Dr. Tsuchida Tomoaki got his PhD from Harvard and is presently associate professor at Nanzan University in Nagoya. He took his degree in Buddhist Studies, specializing in the thought of Dōgen, the founder of the Japanese Sōtō Zen sect. He is a member of the Nihon Seimei Rinri Gakkai, was a panel member at last year's "High Tech Biomedicine and Future Perspective on Bioethics" at Waseda University (also scheduled again for this year), and has a chapter in Advance Directives and Surrogate Decision Making in Health Care: United States, Germany, and Japan, edited by Hans-Martin Sass, Robert M. Veatch, and Rihito Kimura (The Johns Hopkins University Press, 1998).
2. Guest Speaker: William K. Cummings, George Washington University
“The Revolution in Japanese Higher Education?”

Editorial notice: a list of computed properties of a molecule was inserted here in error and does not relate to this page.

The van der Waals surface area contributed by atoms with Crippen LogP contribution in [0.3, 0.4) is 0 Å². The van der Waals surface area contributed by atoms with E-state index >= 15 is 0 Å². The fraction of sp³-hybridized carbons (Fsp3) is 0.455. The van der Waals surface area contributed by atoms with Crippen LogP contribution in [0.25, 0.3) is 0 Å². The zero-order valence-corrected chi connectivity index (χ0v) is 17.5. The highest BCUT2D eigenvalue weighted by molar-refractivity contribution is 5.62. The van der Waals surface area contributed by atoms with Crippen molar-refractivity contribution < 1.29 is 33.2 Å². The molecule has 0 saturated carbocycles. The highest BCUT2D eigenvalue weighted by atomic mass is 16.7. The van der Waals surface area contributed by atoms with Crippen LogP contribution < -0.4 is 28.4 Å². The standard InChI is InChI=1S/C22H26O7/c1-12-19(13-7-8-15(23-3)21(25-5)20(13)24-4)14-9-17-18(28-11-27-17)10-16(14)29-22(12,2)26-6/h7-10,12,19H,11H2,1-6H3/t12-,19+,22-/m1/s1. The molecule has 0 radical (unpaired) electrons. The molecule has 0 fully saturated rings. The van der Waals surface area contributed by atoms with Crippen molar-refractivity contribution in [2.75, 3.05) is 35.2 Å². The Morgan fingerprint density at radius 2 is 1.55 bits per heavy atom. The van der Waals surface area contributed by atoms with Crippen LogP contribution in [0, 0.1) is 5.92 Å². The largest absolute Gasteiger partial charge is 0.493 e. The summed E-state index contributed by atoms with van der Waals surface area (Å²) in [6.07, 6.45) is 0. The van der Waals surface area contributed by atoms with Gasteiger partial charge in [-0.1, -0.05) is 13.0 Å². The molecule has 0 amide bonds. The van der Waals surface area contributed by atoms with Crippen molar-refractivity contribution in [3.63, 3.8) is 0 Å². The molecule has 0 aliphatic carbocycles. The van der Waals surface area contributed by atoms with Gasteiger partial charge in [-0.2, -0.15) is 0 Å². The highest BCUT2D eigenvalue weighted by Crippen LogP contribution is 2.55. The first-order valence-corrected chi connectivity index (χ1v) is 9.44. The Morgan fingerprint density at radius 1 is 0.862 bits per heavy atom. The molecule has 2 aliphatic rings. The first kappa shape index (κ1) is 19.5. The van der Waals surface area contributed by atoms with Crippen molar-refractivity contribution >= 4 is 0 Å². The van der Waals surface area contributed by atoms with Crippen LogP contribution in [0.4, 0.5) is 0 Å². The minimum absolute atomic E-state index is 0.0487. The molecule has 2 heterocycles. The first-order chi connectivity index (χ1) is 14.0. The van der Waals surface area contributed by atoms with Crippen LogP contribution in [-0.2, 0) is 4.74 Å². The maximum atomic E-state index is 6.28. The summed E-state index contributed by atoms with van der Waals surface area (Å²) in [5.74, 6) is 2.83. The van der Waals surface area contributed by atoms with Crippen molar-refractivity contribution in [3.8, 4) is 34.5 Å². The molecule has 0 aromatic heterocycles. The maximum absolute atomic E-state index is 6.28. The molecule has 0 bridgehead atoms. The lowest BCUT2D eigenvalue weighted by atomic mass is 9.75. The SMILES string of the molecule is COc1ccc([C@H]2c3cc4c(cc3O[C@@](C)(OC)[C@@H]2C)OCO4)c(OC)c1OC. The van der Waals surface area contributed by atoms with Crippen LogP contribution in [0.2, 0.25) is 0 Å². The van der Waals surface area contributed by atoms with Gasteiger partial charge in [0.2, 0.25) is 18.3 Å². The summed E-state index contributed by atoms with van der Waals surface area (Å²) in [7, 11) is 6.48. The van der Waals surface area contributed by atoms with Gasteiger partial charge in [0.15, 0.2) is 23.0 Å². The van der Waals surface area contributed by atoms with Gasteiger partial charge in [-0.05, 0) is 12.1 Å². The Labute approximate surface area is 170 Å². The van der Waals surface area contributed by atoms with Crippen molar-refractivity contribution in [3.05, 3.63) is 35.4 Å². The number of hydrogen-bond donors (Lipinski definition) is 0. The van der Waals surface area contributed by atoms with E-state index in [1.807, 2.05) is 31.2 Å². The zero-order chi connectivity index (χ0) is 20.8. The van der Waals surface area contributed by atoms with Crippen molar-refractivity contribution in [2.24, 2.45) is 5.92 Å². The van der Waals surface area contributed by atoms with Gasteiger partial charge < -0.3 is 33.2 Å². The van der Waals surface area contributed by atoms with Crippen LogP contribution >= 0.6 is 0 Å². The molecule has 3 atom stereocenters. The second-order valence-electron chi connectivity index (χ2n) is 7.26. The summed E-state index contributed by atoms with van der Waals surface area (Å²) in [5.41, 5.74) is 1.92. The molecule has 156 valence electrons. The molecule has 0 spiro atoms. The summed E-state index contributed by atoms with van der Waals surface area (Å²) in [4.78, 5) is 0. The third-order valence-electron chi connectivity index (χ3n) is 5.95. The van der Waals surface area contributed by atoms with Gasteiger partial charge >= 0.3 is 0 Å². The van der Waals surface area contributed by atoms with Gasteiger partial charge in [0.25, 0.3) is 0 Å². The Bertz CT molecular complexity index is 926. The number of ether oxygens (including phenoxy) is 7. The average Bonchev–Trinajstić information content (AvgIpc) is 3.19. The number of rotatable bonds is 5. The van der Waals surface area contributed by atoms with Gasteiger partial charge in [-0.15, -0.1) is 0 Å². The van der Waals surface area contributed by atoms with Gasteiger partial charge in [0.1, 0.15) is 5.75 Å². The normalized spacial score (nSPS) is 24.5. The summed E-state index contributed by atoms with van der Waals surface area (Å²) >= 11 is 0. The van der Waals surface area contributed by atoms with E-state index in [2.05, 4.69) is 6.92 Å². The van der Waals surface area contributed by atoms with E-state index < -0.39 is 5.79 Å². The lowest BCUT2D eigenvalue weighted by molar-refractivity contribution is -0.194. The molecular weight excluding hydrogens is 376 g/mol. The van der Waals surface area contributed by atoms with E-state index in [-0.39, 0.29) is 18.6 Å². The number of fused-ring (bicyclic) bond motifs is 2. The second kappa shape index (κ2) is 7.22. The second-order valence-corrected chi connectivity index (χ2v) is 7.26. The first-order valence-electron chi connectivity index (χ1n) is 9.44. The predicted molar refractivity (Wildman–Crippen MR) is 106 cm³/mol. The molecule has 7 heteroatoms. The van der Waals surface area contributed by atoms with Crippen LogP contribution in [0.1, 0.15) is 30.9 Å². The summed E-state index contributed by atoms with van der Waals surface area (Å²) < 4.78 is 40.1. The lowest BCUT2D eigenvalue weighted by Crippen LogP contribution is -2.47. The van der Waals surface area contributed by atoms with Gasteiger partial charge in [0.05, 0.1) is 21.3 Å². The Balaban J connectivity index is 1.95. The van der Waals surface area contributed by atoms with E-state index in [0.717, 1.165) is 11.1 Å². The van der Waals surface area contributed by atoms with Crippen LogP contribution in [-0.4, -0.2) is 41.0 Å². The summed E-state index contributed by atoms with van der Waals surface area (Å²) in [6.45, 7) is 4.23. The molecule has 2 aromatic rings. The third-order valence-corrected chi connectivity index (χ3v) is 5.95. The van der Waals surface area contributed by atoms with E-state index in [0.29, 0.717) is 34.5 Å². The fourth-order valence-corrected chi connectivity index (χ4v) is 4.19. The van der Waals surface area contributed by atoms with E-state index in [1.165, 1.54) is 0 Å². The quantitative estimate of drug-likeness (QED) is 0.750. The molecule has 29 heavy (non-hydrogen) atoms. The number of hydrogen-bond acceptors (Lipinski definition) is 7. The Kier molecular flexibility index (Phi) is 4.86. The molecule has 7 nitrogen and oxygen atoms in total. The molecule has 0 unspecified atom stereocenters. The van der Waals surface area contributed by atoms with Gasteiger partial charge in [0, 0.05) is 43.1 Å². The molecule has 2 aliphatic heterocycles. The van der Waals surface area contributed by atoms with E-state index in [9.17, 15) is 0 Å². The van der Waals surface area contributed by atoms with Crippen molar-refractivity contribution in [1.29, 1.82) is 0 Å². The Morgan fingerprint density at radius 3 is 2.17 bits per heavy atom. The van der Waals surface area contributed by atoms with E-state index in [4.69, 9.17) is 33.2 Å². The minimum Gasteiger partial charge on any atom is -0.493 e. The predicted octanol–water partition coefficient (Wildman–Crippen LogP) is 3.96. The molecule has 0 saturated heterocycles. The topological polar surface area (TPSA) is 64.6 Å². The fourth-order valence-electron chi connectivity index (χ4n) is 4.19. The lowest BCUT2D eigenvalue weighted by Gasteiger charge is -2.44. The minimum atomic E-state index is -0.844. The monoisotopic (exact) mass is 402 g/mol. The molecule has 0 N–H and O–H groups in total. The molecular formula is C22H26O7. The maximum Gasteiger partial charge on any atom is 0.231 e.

Dr. Cummings is recognized as one of world’s experts on Japan’s education system. His Harvard doctoral dissertation, written in the early 1970’s, was published as a book, “The Japanese Academic Market and University Reform” (Garland, 1992). His study of the links between society and education gave rise to another book “Education and Equality in Japan” (Princeton University Press, 1980).
3. Guest Speaker: Shin'ichi Hayashi, Yamaguchi University
“Changes in the Context of Japanese Language Teaching: Implications for Teachers and Learners”
In 2002, the Examination for Japanese University Admission for International Students (EJU) was put in place. This exam is separate from the Japanese Language Proficiency Test (JLPT) for exchange students. At many universities, rather than looking at the JLPT grades, entrance eligibility is increasingly being based on the EJU results. Furthermore, beginning in 2003, the scope of the Japanese Language Teaching Competency Test (that had been in place for 15 years) was revised and questions were set around broad categories such as "Language and Society", "Language and Psychology", "Language and Education", etc.